I’m thrilled to have Christina as a Guest Contributor at GGW. I’ve been a fan of her work for a long time.
Christina is THE Personal Garden Coach. When she is not designing dramatic container gardens at a nursery in Newcastle, Washington, she is teaching clients about saving labor, time, and money with easy gardening techniques. Christina also writes for her own blog as well as being a founding member of The Garden Designer’s Round Table. She contributes to to magazines, newspapers and blogs… Fran Sorin
When the cold, gray season rolls around here in my Zone 7 part of the Pacific Northwest, I take advantage of the opportunity to buy some small-scale conifers that I can design with in my Fall and Winter containers and add to my gardens in Spring.
The advantages of this are:
1) Conifers tend to be available at great prices for the end of season clearance sales in nurseries, and they’re cold hardy for great winter interest in my containers.
2) I buy selected Conifers that I have been coveting all season. Unless I have them on a drip system in the Spring and Summer, it’s too warm to worry about them drying out in my containers during the hot season.
3) They have the cool wet season here to grow great roots in my container designs all winter long, then when they get planted out in the garden in early spring when they will still be fairly cool and wet here until the 4th of July! (It is Seattle J)
You can find conifers that are rich in color and texture from 4″ pots to 5 Gallon sizes that will give you an array of design options. Look at some of my container designs for fall and winter that I’ve recently planted for myself and for my clients.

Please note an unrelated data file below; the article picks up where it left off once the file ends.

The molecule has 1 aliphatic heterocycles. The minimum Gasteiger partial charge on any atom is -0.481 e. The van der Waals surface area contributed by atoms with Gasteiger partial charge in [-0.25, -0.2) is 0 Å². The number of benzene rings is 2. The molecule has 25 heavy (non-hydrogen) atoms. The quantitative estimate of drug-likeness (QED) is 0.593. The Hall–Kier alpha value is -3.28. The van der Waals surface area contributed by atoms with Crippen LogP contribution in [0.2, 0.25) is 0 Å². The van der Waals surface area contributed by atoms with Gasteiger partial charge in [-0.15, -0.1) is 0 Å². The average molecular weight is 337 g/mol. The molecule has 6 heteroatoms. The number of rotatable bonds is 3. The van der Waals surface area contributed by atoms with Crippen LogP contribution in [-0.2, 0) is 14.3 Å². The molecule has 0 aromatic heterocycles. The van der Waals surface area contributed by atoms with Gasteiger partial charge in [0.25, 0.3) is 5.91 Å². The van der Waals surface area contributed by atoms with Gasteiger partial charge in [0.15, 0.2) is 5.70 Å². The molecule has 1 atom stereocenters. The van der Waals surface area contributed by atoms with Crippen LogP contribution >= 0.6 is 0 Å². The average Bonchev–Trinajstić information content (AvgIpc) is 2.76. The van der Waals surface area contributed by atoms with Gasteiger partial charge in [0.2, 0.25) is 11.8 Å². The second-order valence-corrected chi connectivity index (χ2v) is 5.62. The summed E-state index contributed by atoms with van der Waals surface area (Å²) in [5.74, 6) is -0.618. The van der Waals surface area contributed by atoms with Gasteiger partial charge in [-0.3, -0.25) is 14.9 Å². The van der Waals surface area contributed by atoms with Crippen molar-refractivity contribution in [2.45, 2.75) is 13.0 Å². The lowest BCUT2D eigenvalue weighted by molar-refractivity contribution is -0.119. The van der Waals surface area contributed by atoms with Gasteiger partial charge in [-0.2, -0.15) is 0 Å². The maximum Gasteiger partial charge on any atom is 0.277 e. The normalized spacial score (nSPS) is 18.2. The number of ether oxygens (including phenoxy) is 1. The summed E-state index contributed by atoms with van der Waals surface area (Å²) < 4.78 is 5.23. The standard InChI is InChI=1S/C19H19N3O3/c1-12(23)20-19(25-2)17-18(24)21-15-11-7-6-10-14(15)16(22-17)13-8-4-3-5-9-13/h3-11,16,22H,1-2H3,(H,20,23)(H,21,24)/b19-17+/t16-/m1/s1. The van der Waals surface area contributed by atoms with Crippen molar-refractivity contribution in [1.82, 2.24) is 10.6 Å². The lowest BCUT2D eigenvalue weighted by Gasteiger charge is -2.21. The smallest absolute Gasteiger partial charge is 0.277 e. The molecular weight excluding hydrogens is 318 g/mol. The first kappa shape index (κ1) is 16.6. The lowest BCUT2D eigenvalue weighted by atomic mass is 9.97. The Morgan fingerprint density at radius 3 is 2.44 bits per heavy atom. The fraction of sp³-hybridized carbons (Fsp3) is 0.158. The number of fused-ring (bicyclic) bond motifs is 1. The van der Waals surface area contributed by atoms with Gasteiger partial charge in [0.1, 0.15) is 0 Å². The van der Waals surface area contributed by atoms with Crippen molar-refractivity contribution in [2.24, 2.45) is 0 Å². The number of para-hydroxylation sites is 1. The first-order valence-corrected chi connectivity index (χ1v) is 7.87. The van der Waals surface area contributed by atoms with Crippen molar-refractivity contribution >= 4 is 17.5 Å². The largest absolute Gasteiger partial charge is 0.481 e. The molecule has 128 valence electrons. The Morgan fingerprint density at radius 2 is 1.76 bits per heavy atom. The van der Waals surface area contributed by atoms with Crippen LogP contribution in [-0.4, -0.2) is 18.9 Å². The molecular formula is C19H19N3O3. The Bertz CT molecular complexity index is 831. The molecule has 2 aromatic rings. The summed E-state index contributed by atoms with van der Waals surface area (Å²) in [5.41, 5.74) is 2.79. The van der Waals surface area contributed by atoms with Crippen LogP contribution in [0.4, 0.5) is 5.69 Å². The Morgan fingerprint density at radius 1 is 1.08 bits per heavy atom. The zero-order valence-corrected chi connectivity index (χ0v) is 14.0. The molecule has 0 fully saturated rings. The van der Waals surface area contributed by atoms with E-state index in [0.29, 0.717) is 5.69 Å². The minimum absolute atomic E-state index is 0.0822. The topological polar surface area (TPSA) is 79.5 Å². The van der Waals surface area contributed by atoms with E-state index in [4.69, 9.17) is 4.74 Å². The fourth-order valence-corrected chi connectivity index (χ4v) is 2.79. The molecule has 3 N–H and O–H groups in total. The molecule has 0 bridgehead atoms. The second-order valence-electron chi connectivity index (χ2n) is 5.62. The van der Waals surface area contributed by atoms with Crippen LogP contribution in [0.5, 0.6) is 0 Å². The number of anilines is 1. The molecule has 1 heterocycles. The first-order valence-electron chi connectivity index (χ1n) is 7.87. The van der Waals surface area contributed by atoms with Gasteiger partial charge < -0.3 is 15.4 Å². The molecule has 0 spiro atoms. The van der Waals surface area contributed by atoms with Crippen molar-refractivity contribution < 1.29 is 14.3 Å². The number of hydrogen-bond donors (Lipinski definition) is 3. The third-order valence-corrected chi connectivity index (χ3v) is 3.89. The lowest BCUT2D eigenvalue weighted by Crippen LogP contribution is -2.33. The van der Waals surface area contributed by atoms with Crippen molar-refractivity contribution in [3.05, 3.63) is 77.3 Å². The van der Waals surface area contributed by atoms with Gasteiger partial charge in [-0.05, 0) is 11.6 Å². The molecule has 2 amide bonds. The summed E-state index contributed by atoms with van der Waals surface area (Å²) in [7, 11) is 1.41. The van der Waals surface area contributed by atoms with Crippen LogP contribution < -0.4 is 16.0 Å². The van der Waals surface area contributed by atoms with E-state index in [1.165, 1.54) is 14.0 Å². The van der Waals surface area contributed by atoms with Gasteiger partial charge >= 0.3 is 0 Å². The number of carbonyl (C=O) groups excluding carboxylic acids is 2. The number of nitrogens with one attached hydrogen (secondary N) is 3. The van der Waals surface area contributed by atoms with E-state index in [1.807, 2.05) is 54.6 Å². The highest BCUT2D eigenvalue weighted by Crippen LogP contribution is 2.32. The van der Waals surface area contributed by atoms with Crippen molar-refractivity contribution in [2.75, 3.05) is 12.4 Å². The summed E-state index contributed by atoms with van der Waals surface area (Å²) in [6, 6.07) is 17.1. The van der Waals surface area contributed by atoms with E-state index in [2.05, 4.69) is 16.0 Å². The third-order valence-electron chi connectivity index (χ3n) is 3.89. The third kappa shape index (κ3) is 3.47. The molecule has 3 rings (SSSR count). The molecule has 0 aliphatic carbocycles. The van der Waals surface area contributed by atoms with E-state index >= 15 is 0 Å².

Remember that the conifer doesn’t necessarily have to be the key component in your design either. It may play a supporting role if it’s a small one. It could also be a larger one at the back with other plants in front of it. Or in this case, a lovely piece of glass art by Barbara Sanderson at Glass Gardens NW.
On the other hand, you can make them a knock out by putting ALL of the focus on the conifer as I did in this large scale pot with a Weeping Cedar as the focal point.
There are a wide variety of perennials and annuals that I have included in these designs. It is not my intention for all of them to be there through the entire season. When the truly cold weather and snow comes, the conifers will take center stage. But, you can have some drama, texture and color until then. In addition, those perennials will be great transplanted out for spring to bloom next summer or fall too.
If your garden is heavy on deciduous shrubs and broadleaf evergreens, give the Conifers a go in your winter containers. When you plant them out in Spring, you will be happy that you have begun a collection of plants that will add visual weight and sense of permanence to your landscape. And when given the correct placement and space to fill out to their potential, a group of plants that gives much gratification for very little effort in return.